The movie industry in the United States is losing quite a bit of money, and efforts to reopen have not been very successful.
By Eric Porco
Movie theaters across the country and in Howard County started opening last August to very diminishing returns. Cineworld Group, owner of Regal Cinemas, very recently stated that they would be shutting down operations at all theaters in the US starting on October 8th. Estimated that theaters will lose upwards of $31 billion dollars this year, this is a very difficult time for the movie and theater industry in general.
Way back in March, when COVID-19 originally became a significant concern in the United States and other parts of the world, movie and TV production around the globe shut down. Around this same time period, too, movie theaters began shutting down, and companies in charge of major releases became worried about sales during the pandemic. Due to such circumstances, the availability of new releases to show at theaters is at an all time low.
To mitigate losses, theaters started showing older movies for lower prices in the hopes of some small profit. One Hammond senior, Phaedra McNiell, commented “I think there’s a lot of duality in the situation. I like being able to go to the movies for cheaper because pre-quarantine tickets and condiments were pretty expensive. However I feel bad for the owners because I imagine they’re losing a lot of money.” In fact, that’s likely not the worst of it. Many theaters may follow Regal’s example and close down for a second time, as the low amount of new releases means that many theaters won’t be able to afford staying open.
Theaters having few new releases, which often is the main factor contributing to business, means a large part of the revenue generation is gone. This combined with the fact that when theaters are open, owners pay full rent and operating expenses, and the impact of COVID-19 on customer anxiety, paints a grim picture for the future of smaller theaters across the country and in the county.
Before Regal recently closed however, AMC and Regal were both open, operating under Coronavirus safety regulations for businesses. Both AMC and Regal require face masks to be worn by both employees and customers during the entire stay at the theater, AMC even simplifying menus to lower time at concession stands, and both generally enforcing social distancing standards in the lobby. In addition, theater maximum capacity was reduced by 50% by Regal and 60% by AMC, and both companies began providing hand sanitizer.
Despite safety precautions, going to the movies still may not be recommended, however, as doctors generally still warn against it. The virus can be transmitted through the air, from droplets generated in our mouths that move around through laughing, breathing, speaking, coughing or sneezing. A Hammond High School alumni, Joseph Cohen commented “I don’t care how safe they try to make it, I’m not sitting in a theater with multiple people during a pandemic.” There may indeed be a good case to be made that sitting in a closed room with inefficiently circulated air where people who may not be wearing their masks as intended are breathing and possibly laughing for multiple hours is not a very good idea.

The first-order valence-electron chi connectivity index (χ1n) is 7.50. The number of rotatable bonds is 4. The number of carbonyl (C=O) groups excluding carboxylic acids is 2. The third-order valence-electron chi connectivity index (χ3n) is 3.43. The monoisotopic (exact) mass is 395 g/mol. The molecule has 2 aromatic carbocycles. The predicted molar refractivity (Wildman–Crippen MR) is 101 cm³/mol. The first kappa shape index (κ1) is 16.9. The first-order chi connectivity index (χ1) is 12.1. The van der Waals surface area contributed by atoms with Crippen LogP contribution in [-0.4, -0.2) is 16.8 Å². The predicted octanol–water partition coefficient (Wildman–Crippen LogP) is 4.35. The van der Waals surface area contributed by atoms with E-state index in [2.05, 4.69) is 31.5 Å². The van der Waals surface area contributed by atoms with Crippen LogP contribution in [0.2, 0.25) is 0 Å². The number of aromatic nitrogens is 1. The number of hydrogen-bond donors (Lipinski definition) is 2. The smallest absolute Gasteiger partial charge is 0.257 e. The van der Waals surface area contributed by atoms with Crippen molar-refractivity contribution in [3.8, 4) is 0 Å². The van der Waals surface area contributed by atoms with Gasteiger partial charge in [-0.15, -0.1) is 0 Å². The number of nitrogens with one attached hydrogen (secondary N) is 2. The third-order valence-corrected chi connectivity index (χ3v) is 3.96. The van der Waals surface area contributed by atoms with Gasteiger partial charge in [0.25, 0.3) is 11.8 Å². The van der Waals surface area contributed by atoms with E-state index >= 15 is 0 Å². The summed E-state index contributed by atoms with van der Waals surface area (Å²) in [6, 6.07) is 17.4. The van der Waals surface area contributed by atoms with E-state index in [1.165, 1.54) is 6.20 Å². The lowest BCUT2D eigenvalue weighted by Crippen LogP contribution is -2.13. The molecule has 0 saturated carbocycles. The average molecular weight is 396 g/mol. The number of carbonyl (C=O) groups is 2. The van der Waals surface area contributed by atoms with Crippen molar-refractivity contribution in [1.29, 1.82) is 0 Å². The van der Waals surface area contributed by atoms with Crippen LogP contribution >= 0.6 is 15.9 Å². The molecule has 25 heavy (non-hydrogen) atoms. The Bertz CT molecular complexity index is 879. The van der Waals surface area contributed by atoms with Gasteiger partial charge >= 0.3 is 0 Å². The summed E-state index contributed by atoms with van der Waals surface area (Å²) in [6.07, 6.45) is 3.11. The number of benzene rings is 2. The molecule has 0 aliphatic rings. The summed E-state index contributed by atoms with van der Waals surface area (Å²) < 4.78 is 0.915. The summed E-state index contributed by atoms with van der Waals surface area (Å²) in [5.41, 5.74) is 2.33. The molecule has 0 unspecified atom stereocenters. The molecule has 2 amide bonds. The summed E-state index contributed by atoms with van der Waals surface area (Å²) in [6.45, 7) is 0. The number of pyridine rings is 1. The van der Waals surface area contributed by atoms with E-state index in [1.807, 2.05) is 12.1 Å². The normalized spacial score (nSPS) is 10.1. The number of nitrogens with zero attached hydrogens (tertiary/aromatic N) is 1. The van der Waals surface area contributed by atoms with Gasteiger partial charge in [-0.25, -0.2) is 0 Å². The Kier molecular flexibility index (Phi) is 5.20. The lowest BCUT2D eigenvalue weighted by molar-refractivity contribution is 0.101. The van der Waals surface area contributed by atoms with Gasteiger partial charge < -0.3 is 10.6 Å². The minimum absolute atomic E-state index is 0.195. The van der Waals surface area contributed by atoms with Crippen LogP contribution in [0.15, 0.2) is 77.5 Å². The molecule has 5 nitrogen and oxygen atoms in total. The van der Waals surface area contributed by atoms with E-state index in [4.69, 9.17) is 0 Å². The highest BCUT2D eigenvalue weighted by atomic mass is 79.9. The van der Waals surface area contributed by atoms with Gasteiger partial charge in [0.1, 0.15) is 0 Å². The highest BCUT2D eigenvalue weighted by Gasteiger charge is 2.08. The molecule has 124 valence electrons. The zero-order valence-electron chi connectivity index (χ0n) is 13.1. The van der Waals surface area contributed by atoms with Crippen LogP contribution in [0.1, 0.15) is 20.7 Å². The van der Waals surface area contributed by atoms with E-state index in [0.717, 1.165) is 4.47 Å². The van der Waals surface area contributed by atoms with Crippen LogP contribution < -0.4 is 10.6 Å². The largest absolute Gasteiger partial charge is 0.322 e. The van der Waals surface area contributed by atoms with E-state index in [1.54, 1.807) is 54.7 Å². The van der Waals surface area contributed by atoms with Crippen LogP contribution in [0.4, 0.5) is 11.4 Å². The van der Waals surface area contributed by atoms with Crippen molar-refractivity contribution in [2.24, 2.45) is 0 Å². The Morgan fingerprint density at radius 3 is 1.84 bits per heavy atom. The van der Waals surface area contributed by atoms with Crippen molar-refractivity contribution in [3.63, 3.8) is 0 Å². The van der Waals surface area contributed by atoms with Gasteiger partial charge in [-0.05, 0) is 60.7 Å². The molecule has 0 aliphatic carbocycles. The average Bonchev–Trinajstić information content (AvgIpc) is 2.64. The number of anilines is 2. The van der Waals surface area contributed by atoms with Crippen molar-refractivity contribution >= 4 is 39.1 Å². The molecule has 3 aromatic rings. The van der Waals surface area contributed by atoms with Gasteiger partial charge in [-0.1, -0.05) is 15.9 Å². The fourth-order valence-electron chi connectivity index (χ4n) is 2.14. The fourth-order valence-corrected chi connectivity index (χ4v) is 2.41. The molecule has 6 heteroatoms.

Despite all of the health concerns, safety regulations, and theater economy, some new movies are still being released. Tenet, for example, opted for a full theatrical release despite concerns. With many US theaters still being closed, Tenet was not expected to perform very well at the box office. This Christopher Nolan movie still tried, however, garnering what was estimated to be $9.5 million dollars on opening weekend. $9.5 million dollars sure does sound like a lot of money, but when compared to another older Nolan film, Interstellar, which had a $47.5 million dollar opening weekend box office, the difference can surely be seen.
Other movie studios, such as the ones behind Wonder Woman 1984, and Black Widow following Tenet’s generally disappointing release, decided to delay to later release dates. Disney, however, for their movie Mulan, decided to take advantage of their new streaming platform, Disney Plus, to release their movie to an estimated $93 million dollars equivalent in box office money, almost certainly blowing Tenet out of the water, and opening questions about the near future of movie releases and the video on-demand option.